The Research Institute for Public Libraries is a relatively new event created by the large library organizations in Colorado with support from the Institute for Museum and Library Services. To call it a data bootcamp is completely accurate but does not even begin to describe the experience.
Thanks to a scholarship from the Arizona State Library, I was fortunate enough to attend the 2nd annual Research Institute last month along with about 100 librarians from across the country, including the State Library’s own Jaime Ball. During the Friday through Monday event we spent each day learning the finer points of how to collect and analyze data, turn it into actionable information, and weave it into meaningful stories that can be used to convince stakeholders about the importance of libraries to the communities they serve.
RIPL was enlightening. It was exhilarating. It was exhausting. And you should absolutely go if you get the chance.
Like many libraries, Phoenix struggles with effectively using data. The collection part we have down cold – we have data coming out of our ears! The real problem is making meaning out of all the varied bits of information. After attending RIPL, it still seems like a tall order, but I definitely feel like I am better prepared to make our data work for me.
A lot of time in the workshop is devoted to helping participants understand what is called the logic model – how an organization can assess the effectiveness of its activities by measuring four different types of data: input, outputs, outcomes and impacts. Libraries are very good at tracking inputs (staff time, budget, items purchased) and outputs (classes held, circulations, patrons attended). What we struggle with measuring are the outcomes (the immediate effects of the inputs and outputs) and the impact (the long term effects of our activities, and the most difficult to measure).
In the past, libraries tracked inputs and outputs – counted the widgets of circ and door counts – and that was enough. But now in our data-driven environment, libraries are expected to prove that we have made a difference in the lives of our patrons and in the success of our community. Numbers by themselves are no longer important unless you have the stories – the outcomes and impacts – that will make those numbers meaningful to the audience you are trying to sway.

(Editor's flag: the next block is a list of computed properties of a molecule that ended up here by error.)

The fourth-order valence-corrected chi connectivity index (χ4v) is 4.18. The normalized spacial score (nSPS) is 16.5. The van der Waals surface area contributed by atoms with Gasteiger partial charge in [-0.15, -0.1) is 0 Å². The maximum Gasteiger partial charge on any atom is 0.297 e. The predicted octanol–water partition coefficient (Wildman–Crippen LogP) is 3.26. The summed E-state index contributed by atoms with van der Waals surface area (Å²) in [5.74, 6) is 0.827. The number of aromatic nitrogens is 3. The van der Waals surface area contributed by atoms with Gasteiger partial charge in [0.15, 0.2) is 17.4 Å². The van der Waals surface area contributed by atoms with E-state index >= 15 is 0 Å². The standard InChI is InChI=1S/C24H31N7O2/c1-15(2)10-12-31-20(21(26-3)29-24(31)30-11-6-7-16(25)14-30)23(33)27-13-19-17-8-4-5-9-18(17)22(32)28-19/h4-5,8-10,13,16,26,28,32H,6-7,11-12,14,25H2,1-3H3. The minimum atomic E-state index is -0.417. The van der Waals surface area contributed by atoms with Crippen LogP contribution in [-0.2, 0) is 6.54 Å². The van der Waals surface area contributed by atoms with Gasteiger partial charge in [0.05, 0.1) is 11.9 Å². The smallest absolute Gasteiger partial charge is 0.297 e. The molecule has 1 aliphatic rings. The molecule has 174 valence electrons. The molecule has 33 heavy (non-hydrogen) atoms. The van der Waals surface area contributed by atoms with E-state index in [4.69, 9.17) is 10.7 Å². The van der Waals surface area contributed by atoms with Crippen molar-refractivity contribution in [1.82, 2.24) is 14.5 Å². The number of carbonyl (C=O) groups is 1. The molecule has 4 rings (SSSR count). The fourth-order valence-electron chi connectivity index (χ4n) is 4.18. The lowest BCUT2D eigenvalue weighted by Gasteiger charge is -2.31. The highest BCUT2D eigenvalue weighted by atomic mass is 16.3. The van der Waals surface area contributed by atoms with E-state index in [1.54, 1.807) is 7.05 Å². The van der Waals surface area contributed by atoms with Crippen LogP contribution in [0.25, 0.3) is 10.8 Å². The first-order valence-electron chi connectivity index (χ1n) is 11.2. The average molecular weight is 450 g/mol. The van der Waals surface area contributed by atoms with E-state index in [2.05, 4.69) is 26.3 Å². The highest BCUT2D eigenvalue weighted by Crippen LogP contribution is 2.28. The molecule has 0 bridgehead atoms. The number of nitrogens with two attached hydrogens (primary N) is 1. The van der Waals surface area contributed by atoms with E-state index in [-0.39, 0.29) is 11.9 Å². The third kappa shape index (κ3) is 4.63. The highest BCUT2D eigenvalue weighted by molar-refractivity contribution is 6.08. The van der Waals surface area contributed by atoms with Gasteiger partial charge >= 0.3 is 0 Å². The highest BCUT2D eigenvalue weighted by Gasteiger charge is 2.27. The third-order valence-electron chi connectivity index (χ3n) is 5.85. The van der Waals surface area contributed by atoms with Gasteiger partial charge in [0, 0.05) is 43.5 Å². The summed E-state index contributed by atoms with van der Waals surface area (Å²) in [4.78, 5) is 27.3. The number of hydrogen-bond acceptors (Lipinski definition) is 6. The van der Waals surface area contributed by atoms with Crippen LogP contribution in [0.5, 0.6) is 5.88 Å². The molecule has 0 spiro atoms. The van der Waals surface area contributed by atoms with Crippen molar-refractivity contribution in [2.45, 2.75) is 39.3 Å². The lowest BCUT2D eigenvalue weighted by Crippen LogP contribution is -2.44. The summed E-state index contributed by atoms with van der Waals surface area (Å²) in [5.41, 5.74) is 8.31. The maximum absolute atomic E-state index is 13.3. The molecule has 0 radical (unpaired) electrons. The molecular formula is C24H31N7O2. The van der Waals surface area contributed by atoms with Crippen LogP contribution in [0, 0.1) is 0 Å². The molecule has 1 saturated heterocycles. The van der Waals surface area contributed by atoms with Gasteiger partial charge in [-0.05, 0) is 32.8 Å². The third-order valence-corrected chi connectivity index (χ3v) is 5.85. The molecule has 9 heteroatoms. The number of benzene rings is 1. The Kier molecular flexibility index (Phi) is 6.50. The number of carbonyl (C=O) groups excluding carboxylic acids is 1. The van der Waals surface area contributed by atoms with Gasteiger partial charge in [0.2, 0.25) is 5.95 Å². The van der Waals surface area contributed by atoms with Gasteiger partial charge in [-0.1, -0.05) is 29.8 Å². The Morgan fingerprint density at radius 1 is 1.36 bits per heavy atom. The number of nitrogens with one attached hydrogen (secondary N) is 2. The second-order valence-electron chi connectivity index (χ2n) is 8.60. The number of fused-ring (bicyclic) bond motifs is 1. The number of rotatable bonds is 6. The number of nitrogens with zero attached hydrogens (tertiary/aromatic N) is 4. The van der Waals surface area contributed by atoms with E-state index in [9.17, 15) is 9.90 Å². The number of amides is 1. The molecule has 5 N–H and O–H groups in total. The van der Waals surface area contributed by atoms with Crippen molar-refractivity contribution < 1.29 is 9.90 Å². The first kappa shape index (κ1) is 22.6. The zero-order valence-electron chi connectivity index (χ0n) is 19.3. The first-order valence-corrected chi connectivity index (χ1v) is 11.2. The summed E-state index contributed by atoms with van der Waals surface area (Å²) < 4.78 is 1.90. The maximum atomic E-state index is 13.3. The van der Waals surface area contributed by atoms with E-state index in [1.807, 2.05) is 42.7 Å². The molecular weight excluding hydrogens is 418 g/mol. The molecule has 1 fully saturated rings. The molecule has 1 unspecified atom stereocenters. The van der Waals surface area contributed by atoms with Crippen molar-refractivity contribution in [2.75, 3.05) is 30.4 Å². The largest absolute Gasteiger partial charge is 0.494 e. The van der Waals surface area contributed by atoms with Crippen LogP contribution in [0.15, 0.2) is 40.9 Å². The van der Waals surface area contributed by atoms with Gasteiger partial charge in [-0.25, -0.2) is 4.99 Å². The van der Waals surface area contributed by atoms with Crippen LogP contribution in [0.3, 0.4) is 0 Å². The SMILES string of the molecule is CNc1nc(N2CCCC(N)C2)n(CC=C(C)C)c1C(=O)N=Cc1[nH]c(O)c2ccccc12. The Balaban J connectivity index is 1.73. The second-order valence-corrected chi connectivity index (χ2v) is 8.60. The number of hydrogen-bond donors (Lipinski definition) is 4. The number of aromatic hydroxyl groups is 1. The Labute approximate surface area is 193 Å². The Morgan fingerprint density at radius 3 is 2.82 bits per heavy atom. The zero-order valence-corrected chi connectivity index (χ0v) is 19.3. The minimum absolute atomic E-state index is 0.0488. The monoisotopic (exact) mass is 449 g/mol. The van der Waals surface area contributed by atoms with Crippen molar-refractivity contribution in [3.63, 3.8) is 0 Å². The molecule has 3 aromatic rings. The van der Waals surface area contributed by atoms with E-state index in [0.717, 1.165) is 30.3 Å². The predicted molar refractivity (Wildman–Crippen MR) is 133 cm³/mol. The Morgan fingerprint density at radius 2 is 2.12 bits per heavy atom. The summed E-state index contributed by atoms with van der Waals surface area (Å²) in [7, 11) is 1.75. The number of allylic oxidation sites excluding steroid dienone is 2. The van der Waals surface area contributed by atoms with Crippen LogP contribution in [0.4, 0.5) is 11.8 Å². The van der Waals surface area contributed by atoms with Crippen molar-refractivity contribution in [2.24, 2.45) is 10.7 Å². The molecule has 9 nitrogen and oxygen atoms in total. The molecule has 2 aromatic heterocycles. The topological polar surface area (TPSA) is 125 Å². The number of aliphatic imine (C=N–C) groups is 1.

For as much time as you spend learning about hardcore data measurement you spend an equal amount of time learning to communicate those measures in meaningful ways. There were sessions on infographics and storytelling, as well as breakout sessions on advanced techniques with Google analytics, Excel and Census data. The message was clear – different audiences judge success in very different ways and modern librarians need to develop proficiency in all of them.
During the workshop RIPL attendees get to apply these techniques in very practical ways. First, every person is expected to come with a research project that they need to work on for their library. During each session, there is an opportunity to apply what you’ve just learned to your own project, as well as built-in chances to share your project with other attendees and get their input.
The Speed Data-ing activity was one of my favorites. Over the course of a half hour you walked up to a random RIPL attendee and gave them a 30-second description of your project an asked them how they would approach it. They were expected to suggest an input, an output, and an outcome you should measure, and then you switched and heard about their project and gave them ideas. At the sound of the bell you found a new person to pair up with. By the end of the half hour, you had spoken with four different people and had a dozen new ideas to take back with you.
The other applied activity was the sandbox session. The whole room was provided with information about a fictional library attempting to get fund to pursue a digital literacy program. You worked with the rest of your tablemates to develop a communication strategy designed to persuade target audiences to vote in favor of the funding package. Data for the library was provided by the three vendor sponsors – Project Outcome, Impact Survey, and Library Edge – and your team sketched out the strategy on large post-its for the instructors to judge.
Alas, I did not win any of the competitions, but I did learn a great deal about the process of collecting data and turning it into actionable results. I’ve already applied many of the techniques I’ve learned and fully expect to be able to continue to do so. RIPL was a long weekend well spent – I’ve got the data to prove it.
Aimee Fifarek is ALA Councilor, AzLA, and Deputy Library Director, Phoenix Public Library.